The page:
The Dems in Disarray Media Narrative Continues

I was so exhausted last night that I missed Jeff’s spot-on post. The media is condemning the Democratic Party for putting its shoes on the wrong feet, while turning a blind eye to the Republican Party who is trying to steal others’ shoes, even if it means chopping off their feet! Great post, Jeff! Thanks!

On The Fence Voters

One of the more prevailing narratives over the past several years by the mainstream media is how the Democratic Party is always in disarray. To hear some of them, you’d think Democrats can never agree on anything.

A recent article by Jeff Stein in The Washington Post drives home the idea by pointing out that there are differences in opinion between Senator Bernie Sanders in the Senate and House Speaker Nancy Pelosi on how Democrats should move forward on health care.

Sanders has been a vocal advocate of Medicare for all, a government-run health care system where every citizen in the country is covered from birth to death. Pelosi is advocating for an expanded version of The Affordable Care Act (ACA).

Pelosi would like to make the ACA subsidy enhancements included in the American Rescue Act permanent. Sanders, for his part, would like to lower the Medicare eligibility age requirement…

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Same Tune They’ve Been Playin’ Forever

Fox ‘News’ has some of the slimiest people in the industry working for them … ol’ Rupert Murdoch sure does know how to pick ‘em.  The only credible journalist at Fox is Chris Wallace, son of the long-esteemed Mike Wallace, and I often wonder why he doesn’t get a job at a more reputable network.  Among the worst of the lot is Tucker Carlson, a man who would argue with a tin can if it were marked “Democrat” or contained lima beans.

Charles M. Blow has written an editorial for the New York Times that I think bears reading if you want to try to understand the current white supremacist movement by the Republican Party to disenfranchise Black, Hispanic, Asian and immigrant voters.  The current push is nothing new, merely an upgrade of what white supremacists have always tried to do.


Tucker Carlson and White Replacement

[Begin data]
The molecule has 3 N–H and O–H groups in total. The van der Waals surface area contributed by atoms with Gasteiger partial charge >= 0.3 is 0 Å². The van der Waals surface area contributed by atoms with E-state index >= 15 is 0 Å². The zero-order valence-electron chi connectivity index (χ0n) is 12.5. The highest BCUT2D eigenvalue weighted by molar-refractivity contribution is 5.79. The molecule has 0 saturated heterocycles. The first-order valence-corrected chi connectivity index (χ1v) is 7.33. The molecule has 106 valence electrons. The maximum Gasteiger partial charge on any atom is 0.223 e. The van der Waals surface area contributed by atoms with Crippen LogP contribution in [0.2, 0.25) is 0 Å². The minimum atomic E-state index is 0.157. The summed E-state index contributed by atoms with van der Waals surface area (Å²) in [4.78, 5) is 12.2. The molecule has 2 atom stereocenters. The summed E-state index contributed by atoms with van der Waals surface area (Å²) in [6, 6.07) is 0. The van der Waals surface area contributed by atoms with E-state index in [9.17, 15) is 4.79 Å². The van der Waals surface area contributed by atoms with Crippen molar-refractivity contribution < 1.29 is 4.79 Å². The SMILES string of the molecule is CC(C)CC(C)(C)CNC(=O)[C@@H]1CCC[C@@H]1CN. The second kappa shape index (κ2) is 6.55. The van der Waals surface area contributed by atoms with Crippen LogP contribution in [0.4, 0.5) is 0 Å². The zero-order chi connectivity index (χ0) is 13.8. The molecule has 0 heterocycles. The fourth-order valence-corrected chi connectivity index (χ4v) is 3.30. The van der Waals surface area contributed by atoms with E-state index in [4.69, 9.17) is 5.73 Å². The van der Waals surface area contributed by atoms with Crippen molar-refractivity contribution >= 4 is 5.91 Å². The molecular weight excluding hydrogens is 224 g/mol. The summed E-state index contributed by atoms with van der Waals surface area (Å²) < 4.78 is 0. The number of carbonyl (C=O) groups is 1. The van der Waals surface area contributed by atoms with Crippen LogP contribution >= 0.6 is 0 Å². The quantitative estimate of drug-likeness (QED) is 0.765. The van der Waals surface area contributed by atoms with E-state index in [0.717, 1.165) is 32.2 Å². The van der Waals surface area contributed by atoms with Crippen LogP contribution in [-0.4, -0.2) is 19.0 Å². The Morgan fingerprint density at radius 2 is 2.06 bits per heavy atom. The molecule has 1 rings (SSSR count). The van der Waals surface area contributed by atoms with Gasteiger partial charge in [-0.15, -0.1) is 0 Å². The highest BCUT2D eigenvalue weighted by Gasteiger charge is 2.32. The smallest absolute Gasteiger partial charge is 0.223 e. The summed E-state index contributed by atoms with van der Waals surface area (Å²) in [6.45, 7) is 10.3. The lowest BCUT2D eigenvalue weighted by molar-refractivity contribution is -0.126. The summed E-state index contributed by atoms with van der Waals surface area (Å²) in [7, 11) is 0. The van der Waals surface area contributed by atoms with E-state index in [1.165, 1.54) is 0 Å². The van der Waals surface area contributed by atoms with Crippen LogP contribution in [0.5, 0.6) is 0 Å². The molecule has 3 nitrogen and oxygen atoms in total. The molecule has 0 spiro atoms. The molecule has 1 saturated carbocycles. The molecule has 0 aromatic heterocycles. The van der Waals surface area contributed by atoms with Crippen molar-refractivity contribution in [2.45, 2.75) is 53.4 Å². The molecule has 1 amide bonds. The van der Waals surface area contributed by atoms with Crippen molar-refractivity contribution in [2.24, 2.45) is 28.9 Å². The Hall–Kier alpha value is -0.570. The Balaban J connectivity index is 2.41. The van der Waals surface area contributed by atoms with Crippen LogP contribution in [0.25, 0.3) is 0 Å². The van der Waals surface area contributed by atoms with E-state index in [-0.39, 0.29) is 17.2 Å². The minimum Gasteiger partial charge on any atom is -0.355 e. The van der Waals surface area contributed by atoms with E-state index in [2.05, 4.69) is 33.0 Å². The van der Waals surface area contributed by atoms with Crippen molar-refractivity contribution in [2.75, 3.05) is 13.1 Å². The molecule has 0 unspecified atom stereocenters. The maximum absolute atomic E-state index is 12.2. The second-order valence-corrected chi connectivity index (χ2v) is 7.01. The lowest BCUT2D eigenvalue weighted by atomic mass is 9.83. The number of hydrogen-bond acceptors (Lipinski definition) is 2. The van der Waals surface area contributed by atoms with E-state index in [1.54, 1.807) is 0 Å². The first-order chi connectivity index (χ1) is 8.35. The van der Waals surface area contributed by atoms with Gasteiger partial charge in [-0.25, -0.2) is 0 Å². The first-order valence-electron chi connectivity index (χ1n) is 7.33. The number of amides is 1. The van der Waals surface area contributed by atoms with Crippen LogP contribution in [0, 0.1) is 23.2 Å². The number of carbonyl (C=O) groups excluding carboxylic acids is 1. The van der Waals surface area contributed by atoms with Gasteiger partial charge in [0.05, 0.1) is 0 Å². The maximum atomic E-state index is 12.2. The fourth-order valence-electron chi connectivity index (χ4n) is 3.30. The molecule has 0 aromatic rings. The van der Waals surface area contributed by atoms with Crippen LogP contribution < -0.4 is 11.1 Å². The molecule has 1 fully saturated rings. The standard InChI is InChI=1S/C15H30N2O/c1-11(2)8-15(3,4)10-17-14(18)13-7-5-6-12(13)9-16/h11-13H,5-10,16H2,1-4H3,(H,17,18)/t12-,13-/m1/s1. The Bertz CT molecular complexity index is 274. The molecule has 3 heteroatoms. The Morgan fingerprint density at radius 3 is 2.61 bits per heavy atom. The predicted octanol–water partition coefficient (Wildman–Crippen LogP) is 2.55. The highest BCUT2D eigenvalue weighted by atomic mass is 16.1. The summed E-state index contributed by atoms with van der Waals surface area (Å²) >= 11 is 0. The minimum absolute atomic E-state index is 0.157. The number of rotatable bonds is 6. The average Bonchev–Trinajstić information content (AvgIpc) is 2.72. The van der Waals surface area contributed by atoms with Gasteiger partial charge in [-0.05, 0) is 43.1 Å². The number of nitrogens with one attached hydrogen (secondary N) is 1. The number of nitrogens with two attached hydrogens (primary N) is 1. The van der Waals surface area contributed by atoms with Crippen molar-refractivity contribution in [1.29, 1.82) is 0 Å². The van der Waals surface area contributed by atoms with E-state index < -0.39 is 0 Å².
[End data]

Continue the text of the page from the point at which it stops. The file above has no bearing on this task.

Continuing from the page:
This racist theory is rooted in white supremacist panic.

Charles M. Blow

Opinion Columnist

On Thursday, Fox News host Tucker Carlson caused an uproar by promoting the racist, anti-Semitic, patriarchal and conspiratorial “white replacement theory.” Also known as the “great replacement theory,” it stands on the premise that nonwhite immigrants are being imported (sometimes the Jewish community is accused of orchestrating this) to replace white people and white voters. The theory is also an inherent chastisement of white women for having a lower birthrate than nonwhite women.

As Carlson put it:

“I know that the left and all the gatekeepers on Twitter become literally hysterical if you use the term ‘replacement,’ if you suggest that the Democratic Party is trying to replace the current electorate, the voters now casting ballots, with new people, more obedient voters, from the third world. But, they become hysterical because that’s what’s happening, actually. Let’s just say it: That’s true.”

Carlson continued, “Every time they import a new voter, I become disenfranchised as a current voter.”

The whole statement is problematic. First, what is the third world? This label originated as a way to categorize countries that didn’t align with Western countries or the former Soviet bloc. It’s now often used to describe poor countries, or developing countries, and by extension, mostly nonwhite majority countries.

When Carlson worries about immigrants from the third world, he is talking about Hispanic, Asian and Black people who he worries will outnumber “current” voters. Current voters, in this formulation, are the white people who make up the majority of the American electorate.

Second, and revealingly, he is admitting that Republicans do not and will not appeal to new citizens who are immigrants.

But although white replacement theory is a conspiracy theory, the fact that the percentage of voters who are white in America is shrinking as a percentage of all voters is not. Neither is the fact that white supremacists are panicked about this.

White supremacists in this country have long worried about being replaced by people, specifically voters, who are not white. In the post-Civil War era, before the current immigrant wave from predominantly nonwhite countries, most of that anxiety in America centered on Black people.

Judge Solomon Calhoon of Mississippi wrote in 1890 of the two decades of Black suffrage following the Civil War, “Negro suffrage is an evil.”